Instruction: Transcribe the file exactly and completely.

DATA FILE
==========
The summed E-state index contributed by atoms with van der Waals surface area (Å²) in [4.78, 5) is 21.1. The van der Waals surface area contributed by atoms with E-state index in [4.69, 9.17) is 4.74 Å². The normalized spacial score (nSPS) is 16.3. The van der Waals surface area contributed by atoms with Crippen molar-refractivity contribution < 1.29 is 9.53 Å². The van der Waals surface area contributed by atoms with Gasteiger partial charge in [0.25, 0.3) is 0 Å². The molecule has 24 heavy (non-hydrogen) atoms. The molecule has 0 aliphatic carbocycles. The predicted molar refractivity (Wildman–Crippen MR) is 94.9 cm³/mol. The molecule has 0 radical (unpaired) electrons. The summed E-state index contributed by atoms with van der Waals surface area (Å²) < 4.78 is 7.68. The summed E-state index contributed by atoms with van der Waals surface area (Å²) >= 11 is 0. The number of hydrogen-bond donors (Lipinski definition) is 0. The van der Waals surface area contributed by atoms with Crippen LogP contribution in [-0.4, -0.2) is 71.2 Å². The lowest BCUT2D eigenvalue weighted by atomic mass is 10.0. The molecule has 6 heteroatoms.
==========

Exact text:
The summed E-state index contributed by atoms with van der Waals surface area (Å²) in [4.78, 5) is 21.1. The van der Waals surface area contributed by atoms with E-state index in [4.69, 9.17) is 4.74 Å². The normalized spacial score (nSPS) is 16.3. The van der Waals surface area contributed by atoms with Crippen molar-refractivity contribution < 1.29 is 9.53 Å². The van der Waals surface area contributed by atoms with Gasteiger partial charge in [0.25, 0.3) is 0 Å². The molecule has 24 heavy (non-hydrogen) atoms. The molecule has 0 aliphatic carbocycles. The predicted molar refractivity (Wildman–Crippen MR) is 94.9 cm³/mol. The molecule has 0 radical (unpaired) electrons. The summed E-state index contributed by atoms with van der Waals surface area (Å²) < 4.78 is 7.68. The summed E-state index contributed by atoms with van der Waals surface area (Å²) >= 11 is 0. The number of hydrogen-bond donors (Lipinski definition) is 0. The van der Waals surface area contributed by atoms with Crippen LogP contribution in [-0.4, -0.2) is 71.2 Å². The lowest BCUT2D eigenvalue weighted by atomic mass is 10.0. The molecule has 6 heteroatoms.